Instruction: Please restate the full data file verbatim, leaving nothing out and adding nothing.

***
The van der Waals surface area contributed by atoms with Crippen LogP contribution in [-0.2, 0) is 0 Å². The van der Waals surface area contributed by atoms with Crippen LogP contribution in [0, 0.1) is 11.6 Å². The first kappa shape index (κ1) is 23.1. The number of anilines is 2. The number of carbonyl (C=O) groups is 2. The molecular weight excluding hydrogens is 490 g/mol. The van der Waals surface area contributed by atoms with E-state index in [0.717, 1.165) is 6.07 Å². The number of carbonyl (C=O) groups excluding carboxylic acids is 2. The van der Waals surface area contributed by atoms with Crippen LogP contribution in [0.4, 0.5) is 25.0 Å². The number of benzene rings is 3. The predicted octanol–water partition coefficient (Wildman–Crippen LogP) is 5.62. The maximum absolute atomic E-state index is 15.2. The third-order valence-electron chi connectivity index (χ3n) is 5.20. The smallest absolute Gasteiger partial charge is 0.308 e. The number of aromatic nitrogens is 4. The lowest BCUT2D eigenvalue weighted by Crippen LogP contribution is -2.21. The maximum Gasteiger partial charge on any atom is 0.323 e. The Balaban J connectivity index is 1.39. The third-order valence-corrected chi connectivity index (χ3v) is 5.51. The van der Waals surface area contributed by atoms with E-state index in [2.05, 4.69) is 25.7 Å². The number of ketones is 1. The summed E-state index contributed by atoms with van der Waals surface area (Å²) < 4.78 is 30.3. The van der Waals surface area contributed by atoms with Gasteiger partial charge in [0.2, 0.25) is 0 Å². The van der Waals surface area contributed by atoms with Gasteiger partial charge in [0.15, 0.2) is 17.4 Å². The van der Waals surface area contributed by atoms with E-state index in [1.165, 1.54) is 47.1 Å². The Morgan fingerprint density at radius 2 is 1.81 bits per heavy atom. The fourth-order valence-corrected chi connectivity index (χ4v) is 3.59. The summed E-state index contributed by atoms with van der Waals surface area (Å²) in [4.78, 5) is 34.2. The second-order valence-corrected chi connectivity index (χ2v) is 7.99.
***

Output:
The van der Waals surface area contributed by atoms with Crippen LogP contribution in [-0.2, 0) is 0 Å². The van der Waals surface area contributed by atoms with Crippen LogP contribution in [0, 0.1) is 11.6 Å². The first kappa shape index (κ1) is 23.1. The number of anilines is 2. The number of carbonyl (C=O) groups is 2. The molecular weight excluding hydrogens is 490 g/mol. The van der Waals surface area contributed by atoms with E-state index in [0.717, 1.165) is 6.07 Å². The number of carbonyl (C=O) groups excluding carboxylic acids is 2. The van der Waals surface area contributed by atoms with Crippen LogP contribution in [0.4, 0.5) is 25.0 Å². The number of benzene rings is 3. The predicted octanol–water partition coefficient (Wildman–Crippen LogP) is 5.62. The maximum absolute atomic E-state index is 15.2. The third-order valence-electron chi connectivity index (χ3n) is 5.20. The smallest absolute Gasteiger partial charge is 0.308 e. The number of aromatic nitrogens is 4. The lowest BCUT2D eigenvalue weighted by Crippen LogP contribution is -2.21. The maximum Gasteiger partial charge on any atom is 0.323 e. The Balaban J connectivity index is 1.39. The third-order valence-corrected chi connectivity index (χ3v) is 5.51. The van der Waals surface area contributed by atoms with E-state index in [2.05, 4.69) is 25.7 Å². The number of ketones is 1. The summed E-state index contributed by atoms with van der Waals surface area (Å²) < 4.78 is 30.3. The van der Waals surface area contributed by atoms with Gasteiger partial charge in [0.2, 0.25) is 0 Å². The van der Waals surface area contributed by atoms with Gasteiger partial charge in [0.15, 0.2) is 17.4 Å². The van der Waals surface area contributed by atoms with E-state index in [1.165, 1.54) is 47.1 Å². The Morgan fingerprint density at radius 2 is 1.81 bits per heavy atom. The fourth-order valence-corrected chi connectivity index (χ4v) is 3.59. The summed E-state index contributed by atoms with van der Waals surface area (Å²) in [4.78, 5) is 34.2. The second-order valence-corrected chi connectivity index (χ2v) is 7.99.